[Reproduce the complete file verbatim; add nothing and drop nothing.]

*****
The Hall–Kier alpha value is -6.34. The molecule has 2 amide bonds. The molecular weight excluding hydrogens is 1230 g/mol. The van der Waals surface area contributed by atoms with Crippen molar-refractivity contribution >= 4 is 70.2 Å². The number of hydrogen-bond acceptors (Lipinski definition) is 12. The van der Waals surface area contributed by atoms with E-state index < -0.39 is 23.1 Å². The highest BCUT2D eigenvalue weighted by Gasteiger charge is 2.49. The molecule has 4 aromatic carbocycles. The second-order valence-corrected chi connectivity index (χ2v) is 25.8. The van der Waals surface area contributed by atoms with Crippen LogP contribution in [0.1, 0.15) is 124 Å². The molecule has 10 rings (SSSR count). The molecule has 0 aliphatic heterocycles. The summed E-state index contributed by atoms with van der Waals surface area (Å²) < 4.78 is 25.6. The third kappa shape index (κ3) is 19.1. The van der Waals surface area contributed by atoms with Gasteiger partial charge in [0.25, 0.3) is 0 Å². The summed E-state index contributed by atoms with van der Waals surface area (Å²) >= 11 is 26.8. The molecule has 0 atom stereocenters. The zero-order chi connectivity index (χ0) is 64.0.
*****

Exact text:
The Hall–Kier alpha value is -6.34. The molecule has 2 amide bonds. The molecular weight excluding hydrogens is 1230 g/mol. The van der Waals surface area contributed by atoms with Crippen molar-refractivity contribution >= 4 is 70.2 Å². The number of hydrogen-bond acceptors (Lipinski definition) is 12. The van der Waals surface area contributed by atoms with E-state index < -0.39 is 23.1 Å². The highest BCUT2D eigenvalue weighted by Gasteiger charge is 2.49. The molecule has 4 aromatic carbocycles. The second-order valence-corrected chi connectivity index (χ2v) is 25.8. The van der Waals surface area contributed by atoms with Crippen LogP contribution in [0.1, 0.15) is 124 Å². The molecule has 10 rings (SSSR count). The molecule has 0 aliphatic heterocycles. The summed E-state index contributed by atoms with van der Waals surface area (Å²) < 4.78 is 25.6. The third kappa shape index (κ3) is 19.1. The van der Waals surface area contributed by atoms with Gasteiger partial charge in [0.25, 0.3) is 0 Å². The summed E-state index contributed by atoms with van der Waals surface area (Å²) >= 11 is 26.8. The molecule has 0 atom stereocenters. The zero-order chi connectivity index (χ0) is 64.0.